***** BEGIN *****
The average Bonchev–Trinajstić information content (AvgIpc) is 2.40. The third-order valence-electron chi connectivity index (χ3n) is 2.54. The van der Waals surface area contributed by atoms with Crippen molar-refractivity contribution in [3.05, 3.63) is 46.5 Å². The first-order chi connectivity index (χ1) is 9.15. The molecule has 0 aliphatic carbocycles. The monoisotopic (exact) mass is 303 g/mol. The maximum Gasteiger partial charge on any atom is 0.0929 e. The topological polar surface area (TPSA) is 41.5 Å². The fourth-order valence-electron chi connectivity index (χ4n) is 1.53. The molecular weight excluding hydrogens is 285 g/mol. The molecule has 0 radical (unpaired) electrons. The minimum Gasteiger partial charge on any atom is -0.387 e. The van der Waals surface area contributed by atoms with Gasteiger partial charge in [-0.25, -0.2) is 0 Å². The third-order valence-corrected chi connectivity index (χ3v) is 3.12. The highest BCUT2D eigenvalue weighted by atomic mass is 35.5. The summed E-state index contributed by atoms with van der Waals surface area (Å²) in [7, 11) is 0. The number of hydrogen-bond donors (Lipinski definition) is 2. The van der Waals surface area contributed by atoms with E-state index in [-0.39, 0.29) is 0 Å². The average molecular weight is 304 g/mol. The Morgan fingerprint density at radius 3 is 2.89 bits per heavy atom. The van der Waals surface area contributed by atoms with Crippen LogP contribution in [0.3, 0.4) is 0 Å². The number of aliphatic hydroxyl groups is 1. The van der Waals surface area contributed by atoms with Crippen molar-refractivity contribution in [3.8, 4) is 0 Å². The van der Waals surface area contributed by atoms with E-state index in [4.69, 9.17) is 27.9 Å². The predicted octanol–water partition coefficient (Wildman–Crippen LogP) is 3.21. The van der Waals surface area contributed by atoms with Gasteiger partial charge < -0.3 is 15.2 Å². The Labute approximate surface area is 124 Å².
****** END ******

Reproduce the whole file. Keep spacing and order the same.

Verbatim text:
The average Bonchev–Trinajstić information content (AvgIpc) is 2.40. The third-order valence-electron chi connectivity index (χ3n) is 2.54. The van der Waals surface area contributed by atoms with Crippen molar-refractivity contribution in [3.05, 3.63) is 46.5 Å². The first-order chi connectivity index (χ1) is 9.15. The molecule has 0 aliphatic carbocycles. The monoisotopic (exact) mass is 303 g/mol. The maximum Gasteiger partial charge on any atom is 0.0929 e. The topological polar surface area (TPSA) is 41.5 Å². The fourth-order valence-electron chi connectivity index (χ4n) is 1.53. The molecular weight excluding hydrogens is 285 g/mol. The molecule has 0 radical (unpaired) electrons. The minimum Gasteiger partial charge on any atom is -0.387 e. The van der Waals surface area contributed by atoms with Gasteiger partial charge in [-0.25, -0.2) is 0 Å². The third-order valence-corrected chi connectivity index (χ3v) is 3.12. The highest BCUT2D eigenvalue weighted by atomic mass is 35.5. The summed E-state index contributed by atoms with van der Waals surface area (Å²) in [7, 11) is 0. The number of hydrogen-bond donors (Lipinski definition) is 2. The van der Waals surface area contributed by atoms with E-state index in [-0.39, 0.29) is 0 Å². The average molecular weight is 304 g/mol. The Morgan fingerprint density at radius 3 is 2.89 bits per heavy atom. The van der Waals surface area contributed by atoms with Crippen LogP contribution in [0.3, 0.4) is 0 Å². The number of aliphatic hydroxyl groups is 1. The van der Waals surface area contributed by atoms with Crippen molar-refractivity contribution in [3.8, 4) is 0 Å². The van der Waals surface area contributed by atoms with E-state index in [4.69, 9.17) is 27.9 Å². The predicted octanol–water partition coefficient (Wildman–Crippen LogP) is 3.21. The van der Waals surface area contributed by atoms with Gasteiger partial charge < -0.3 is 15.2 Å². The Labute approximate surface area is 124 Å².